Back in 2010, we warned you about how those late-night infomercials for The Green Millionaire appeared to just be a way to trick people into incredibly expensive magazine subscriptions. Looks like those suspicions were right, as the people behind the scheme have agreed to refund around $2 million to bilked consumers.
For those not familiar with the Green Millionaire, the ads featured a man named Nigel Williams who would shout in his sorta-English accent that he had the secrets for scoring free solar panels, or how to get gratis gas for life. And all this information was available in a free book. Sign me up!
Oh wait — here’s what the Federal Trade Commission has to say:
The Green Millionaire websites allegedly asked consumers to provide their credit card or bank account number to pay a small shipping and handling fee, without clearly disclosing that they would be charged $29.95 for a two-month subscription to an e-magazine, or $89.95 for a one-year subscription. The defendants allegedly violated the FTC Act by failing to disclose the subscription program, that customers would have to cancel it to avoid additional charges, the program’s cost and how to cancel it, and when they must cancel to avoid charges. They also allegedly debited or charged consumers’ bank or credit card accounts without their consent, misrepresented the book’s contents, and used unsubstantiated endorsements.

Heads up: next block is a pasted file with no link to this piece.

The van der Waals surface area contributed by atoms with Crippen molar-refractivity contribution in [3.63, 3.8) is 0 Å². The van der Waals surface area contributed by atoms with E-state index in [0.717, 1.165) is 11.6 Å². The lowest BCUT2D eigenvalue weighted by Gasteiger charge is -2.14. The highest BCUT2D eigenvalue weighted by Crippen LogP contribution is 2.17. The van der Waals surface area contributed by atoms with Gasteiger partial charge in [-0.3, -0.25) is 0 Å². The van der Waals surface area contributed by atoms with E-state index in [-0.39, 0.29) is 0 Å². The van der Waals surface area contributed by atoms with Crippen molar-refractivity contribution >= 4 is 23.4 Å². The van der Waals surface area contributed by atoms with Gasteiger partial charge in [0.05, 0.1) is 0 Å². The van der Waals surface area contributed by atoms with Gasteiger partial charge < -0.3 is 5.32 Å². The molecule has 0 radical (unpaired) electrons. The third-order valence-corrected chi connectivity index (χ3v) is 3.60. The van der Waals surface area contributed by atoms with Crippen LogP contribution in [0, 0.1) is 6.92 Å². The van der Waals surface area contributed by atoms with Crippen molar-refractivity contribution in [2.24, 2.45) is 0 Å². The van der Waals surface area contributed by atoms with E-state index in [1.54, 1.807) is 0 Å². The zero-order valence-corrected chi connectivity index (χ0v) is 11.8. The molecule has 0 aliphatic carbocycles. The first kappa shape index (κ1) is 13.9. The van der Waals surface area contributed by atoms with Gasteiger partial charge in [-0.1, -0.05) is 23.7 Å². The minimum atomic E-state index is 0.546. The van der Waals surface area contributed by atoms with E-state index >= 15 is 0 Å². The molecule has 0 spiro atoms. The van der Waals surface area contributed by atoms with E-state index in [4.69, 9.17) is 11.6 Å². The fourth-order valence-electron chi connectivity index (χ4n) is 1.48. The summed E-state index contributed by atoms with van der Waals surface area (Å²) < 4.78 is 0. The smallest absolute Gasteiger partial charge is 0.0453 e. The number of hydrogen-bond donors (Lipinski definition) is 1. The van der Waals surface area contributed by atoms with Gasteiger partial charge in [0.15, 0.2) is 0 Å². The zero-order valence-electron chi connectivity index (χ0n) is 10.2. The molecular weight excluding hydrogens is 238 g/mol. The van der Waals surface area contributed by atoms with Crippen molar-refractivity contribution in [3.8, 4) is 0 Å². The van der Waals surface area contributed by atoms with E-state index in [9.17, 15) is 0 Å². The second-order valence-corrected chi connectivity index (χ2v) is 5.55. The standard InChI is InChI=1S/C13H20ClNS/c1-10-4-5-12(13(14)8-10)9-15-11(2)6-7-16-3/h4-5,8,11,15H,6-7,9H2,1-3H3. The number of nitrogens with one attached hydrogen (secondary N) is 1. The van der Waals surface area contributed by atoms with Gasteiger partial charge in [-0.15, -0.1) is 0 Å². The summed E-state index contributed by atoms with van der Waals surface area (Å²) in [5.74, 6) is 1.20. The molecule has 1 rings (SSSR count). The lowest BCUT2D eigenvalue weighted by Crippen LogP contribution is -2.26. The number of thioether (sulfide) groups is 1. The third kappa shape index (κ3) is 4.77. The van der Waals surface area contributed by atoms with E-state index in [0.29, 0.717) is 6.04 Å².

The FTC had filed a lawsuit against Williams and others involved in Green Millionaire, but today it announced the parties had reached a settlement.
According to the settlement, the defendants can no longer misrepresent:
* that any product, program, or service is offered on a “free,” “trial,” “no obligation,” or “discounted” basis;
* the amount a consumer will be charged or billed; and
* the timing of any charge or the length of any trial period.
They are also banned from making blatantly false statements, like that anyone can get free gas for life, put solar panels on their roofs for free, and make their electricity meter go backward.
Part of the $2 million to be recouped from the Green Millionaire gang includes Williams’ personal property — two parcels of land and a mobile home, and a 2005 BMW. If any of the defendants are found to have misrepresented their finances to the FTC (which would be a shock), they will immediately be held to their portion of the full $5.7 million judgement.